The Explosive History Of Blow-Up Bridge

Will Noble
By Will Noble Last edited 89 months ago

Last Updated 25 January 2017

The Explosive History Of Blow-Up Bridge

This is Macclesfield Bridge, in the north of Regent's Park. Its tranquility — pierced only by the occasional jogger, dog walker or duck quack — belies a horrific incident that once occurred here.

In the early hours of 2 October 1874, The Tilbury — a barge containing a concoction of coffee and nuts — exploded right under the bridge. Both boat and structure were immediately destroyed. Alongside its less volatile cargo, The Spectator would later report, was "the perilous combination of two or three barrels of petroleum and about five tons of gunpowder."

A contemporaneous image of the explosion

The three men aboard the Tilbury — one of whom, it's presumed, lit a match that ignited the blast — were killed. Windows shattered a mile from the explosion. Residents sat bolt upright in bed, fearing an earthquake. The animals in the nearby zoo caused a hullabaloo. 'Dead fish rained from the sky in the West End'.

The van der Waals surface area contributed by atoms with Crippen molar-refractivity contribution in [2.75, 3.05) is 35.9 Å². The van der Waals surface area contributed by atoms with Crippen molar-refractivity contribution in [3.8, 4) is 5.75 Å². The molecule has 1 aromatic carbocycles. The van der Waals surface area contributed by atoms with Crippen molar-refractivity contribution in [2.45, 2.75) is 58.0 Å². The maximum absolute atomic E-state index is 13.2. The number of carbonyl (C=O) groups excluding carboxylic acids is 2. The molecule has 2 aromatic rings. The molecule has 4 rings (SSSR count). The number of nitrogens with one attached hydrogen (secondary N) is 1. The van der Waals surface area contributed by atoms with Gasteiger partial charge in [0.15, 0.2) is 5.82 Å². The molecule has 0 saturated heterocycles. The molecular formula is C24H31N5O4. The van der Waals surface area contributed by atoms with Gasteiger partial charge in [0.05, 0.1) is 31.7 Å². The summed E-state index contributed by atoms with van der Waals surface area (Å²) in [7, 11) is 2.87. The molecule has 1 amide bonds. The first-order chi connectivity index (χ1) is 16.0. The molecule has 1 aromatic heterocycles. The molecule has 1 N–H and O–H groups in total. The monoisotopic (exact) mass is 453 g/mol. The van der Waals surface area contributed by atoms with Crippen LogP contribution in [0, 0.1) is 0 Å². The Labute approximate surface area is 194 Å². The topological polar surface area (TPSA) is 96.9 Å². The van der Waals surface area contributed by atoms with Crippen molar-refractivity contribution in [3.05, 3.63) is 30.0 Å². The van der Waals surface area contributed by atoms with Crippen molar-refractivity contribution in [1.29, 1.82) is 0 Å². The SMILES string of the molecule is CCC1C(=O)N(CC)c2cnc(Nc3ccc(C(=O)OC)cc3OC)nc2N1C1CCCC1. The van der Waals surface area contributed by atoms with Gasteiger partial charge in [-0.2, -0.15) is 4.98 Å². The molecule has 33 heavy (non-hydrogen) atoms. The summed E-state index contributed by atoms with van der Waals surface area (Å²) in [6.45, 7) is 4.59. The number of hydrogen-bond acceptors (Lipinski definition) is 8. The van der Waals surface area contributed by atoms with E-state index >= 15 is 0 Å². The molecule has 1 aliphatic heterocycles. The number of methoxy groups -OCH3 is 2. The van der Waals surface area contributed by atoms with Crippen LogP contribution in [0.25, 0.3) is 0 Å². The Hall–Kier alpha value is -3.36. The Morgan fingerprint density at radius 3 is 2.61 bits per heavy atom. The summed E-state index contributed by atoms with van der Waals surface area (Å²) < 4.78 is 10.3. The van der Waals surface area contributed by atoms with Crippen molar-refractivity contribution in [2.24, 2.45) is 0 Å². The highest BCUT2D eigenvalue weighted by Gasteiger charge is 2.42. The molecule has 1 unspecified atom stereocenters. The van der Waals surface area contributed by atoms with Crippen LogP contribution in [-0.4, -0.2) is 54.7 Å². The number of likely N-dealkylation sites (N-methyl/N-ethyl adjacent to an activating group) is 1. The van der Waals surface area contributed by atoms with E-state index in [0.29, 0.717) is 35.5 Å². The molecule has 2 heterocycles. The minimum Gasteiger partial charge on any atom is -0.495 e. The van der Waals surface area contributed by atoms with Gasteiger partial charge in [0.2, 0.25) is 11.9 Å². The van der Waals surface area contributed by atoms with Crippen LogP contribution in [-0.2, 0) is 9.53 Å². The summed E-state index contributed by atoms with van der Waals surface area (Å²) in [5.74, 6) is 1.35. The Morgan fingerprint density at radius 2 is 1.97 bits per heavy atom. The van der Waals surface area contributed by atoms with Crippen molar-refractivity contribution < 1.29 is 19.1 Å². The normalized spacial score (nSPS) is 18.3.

A plaque by the bridge now marks the tragedy, and explains what happened after:

Though Macclesfield Bridge was reduced to rubble, its cast iron columns were relatively unscathed, and reused when the bridge was put back together. The name of the forge — Coalbrookdale, which also built the world's first iron bridge — can still be clearly seen atop the pillars:

It's a rare case of a London structure being rebuilt like for like. Although there was one minor adjustment; the pillars were swivelled round the other way, which is why you can now see rope grooves from boats on either side:

According to an article in The Times soon after the incident, "This explosion has revealed the fact that London has for years been traversed in some of its most populous and wealthy quarters by fleets of torpedoes."

It's no coincidence that, just one year on, this was passed:


Bridge explosions have always threatened London, and unlike Blow Up Bridge, most of them have been intentional. On 20 December 1884, an attempt to blow up London Bridge caused only a "displacement of mortar".

© The British Library Board

A small bomb went off on Hammersmith Bridge in 2000, 61 years after another explosion on the bridge. "The sequel will no doubt be acted in the courts," says a stern British Pathé voiceover, "where British justice will assert its superiority over criminal stupidity." In fact the bomb had been a sequel to a second, which a vigilante had hurriedly hurled into the Thames.  

In 2016, a fake double-decker was 'blown up' on the actual Lambeth Bridge, for a Jackie Chan film. Although permission had been granted for the stunt, some onlookers were reported to have believed it to be the real deal.